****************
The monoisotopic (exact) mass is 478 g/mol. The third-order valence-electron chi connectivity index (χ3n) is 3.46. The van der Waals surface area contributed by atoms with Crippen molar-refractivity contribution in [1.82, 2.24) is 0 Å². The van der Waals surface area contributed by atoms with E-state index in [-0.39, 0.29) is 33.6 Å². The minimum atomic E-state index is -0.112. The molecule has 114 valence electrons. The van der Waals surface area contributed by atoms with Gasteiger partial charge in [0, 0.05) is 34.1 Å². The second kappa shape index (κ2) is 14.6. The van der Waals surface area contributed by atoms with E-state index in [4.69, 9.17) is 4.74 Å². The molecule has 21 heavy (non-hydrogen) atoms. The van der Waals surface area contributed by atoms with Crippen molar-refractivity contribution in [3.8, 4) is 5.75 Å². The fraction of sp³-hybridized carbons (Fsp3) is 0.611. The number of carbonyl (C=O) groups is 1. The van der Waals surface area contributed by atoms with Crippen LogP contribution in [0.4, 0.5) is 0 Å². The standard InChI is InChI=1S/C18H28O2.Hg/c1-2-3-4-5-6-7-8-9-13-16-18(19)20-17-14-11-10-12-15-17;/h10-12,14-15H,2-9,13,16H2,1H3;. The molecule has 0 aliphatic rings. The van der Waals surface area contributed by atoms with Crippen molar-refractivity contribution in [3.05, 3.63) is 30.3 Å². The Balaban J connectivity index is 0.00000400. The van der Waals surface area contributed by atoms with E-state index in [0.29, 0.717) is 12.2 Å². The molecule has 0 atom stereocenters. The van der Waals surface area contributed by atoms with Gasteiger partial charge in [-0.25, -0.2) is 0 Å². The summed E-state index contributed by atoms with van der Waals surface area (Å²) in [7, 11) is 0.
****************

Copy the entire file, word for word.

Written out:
The monoisotopic (exact) mass is 478 g/mol. The third-order valence-electron chi connectivity index (χ3n) is 3.46. The van der Waals surface area contributed by atoms with Crippen molar-refractivity contribution in [1.82, 2.24) is 0 Å². The van der Waals surface area contributed by atoms with E-state index in [-0.39, 0.29) is 33.6 Å². The minimum atomic E-state index is -0.112. The molecule has 114 valence electrons. The van der Waals surface area contributed by atoms with Gasteiger partial charge in [0, 0.05) is 34.1 Å². The second kappa shape index (κ2) is 14.6. The van der Waals surface area contributed by atoms with E-state index in [4.69, 9.17) is 4.74 Å². The molecule has 21 heavy (non-hydrogen) atoms. The van der Waals surface area contributed by atoms with Crippen molar-refractivity contribution in [3.8, 4) is 5.75 Å². The fraction of sp³-hybridized carbons (Fsp3) is 0.611. The number of carbonyl (C=O) groups is 1. The van der Waals surface area contributed by atoms with Crippen LogP contribution in [0.4, 0.5) is 0 Å². The standard InChI is InChI=1S/C18H28O2.Hg/c1-2-3-4-5-6-7-8-9-13-16-18(19)20-17-14-11-10-12-15-17;/h10-12,14-15H,2-9,13,16H2,1H3;. The molecule has 0 aliphatic rings. The van der Waals surface area contributed by atoms with Crippen molar-refractivity contribution in [3.05, 3.63) is 30.3 Å². The Balaban J connectivity index is 0.00000400. The van der Waals surface area contributed by atoms with E-state index in [0.29, 0.717) is 12.2 Å². The molecule has 0 atom stereocenters. The van der Waals surface area contributed by atoms with Gasteiger partial charge in [-0.25, -0.2) is 0 Å². The summed E-state index contributed by atoms with van der Waals surface area (Å²) in [7, 11) is 0.